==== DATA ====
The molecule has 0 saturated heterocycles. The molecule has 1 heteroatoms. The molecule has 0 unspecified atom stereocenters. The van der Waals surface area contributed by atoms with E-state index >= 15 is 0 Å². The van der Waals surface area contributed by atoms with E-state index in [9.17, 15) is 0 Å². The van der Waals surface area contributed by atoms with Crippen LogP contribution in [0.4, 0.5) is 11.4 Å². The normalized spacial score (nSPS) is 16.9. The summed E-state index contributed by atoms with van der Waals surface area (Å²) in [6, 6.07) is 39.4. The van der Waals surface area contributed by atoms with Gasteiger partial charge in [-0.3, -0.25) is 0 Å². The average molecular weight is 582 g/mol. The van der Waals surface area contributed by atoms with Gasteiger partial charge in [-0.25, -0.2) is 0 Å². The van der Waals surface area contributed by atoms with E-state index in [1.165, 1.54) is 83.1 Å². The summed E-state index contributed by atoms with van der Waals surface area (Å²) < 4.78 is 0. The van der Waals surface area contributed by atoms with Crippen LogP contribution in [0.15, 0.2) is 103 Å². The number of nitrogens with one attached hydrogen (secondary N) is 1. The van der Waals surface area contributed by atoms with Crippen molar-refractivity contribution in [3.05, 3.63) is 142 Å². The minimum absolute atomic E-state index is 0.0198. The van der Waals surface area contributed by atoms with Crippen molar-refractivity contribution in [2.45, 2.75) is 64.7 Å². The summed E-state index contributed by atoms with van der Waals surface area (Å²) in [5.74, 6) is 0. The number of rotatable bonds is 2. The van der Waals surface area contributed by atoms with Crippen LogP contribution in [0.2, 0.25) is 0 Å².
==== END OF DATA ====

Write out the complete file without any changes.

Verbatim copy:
The molecule has 0 saturated heterocycles. The molecule has 1 heteroatoms. The molecule has 0 unspecified atom stereocenters. The van der Waals surface area contributed by atoms with E-state index >= 15 is 0 Å². The van der Waals surface area contributed by atoms with E-state index in [9.17, 15) is 0 Å². The van der Waals surface area contributed by atoms with Crippen LogP contribution in [0.4, 0.5) is 11.4 Å². The normalized spacial score (nSPS) is 16.9. The summed E-state index contributed by atoms with van der Waals surface area (Å²) in [6, 6.07) is 39.4. The van der Waals surface area contributed by atoms with Gasteiger partial charge in [-0.3, -0.25) is 0 Å². The average molecular weight is 582 g/mol. The van der Waals surface area contributed by atoms with Gasteiger partial charge in [-0.25, -0.2) is 0 Å². The van der Waals surface area contributed by atoms with E-state index in [1.165, 1.54) is 83.1 Å². The summed E-state index contributed by atoms with van der Waals surface area (Å²) < 4.78 is 0. The van der Waals surface area contributed by atoms with Crippen LogP contribution in [0.15, 0.2) is 103 Å². The number of nitrogens with one attached hydrogen (secondary N) is 1. The van der Waals surface area contributed by atoms with Crippen molar-refractivity contribution in [3.05, 3.63) is 142 Å². The minimum absolute atomic E-state index is 0.0198. The van der Waals surface area contributed by atoms with Crippen molar-refractivity contribution in [2.45, 2.75) is 64.7 Å². The summed E-state index contributed by atoms with van der Waals surface area (Å²) in [5.74, 6) is 0. The number of rotatable bonds is 2. The van der Waals surface area contributed by atoms with Crippen LogP contribution in [0.2, 0.25) is 0 Å².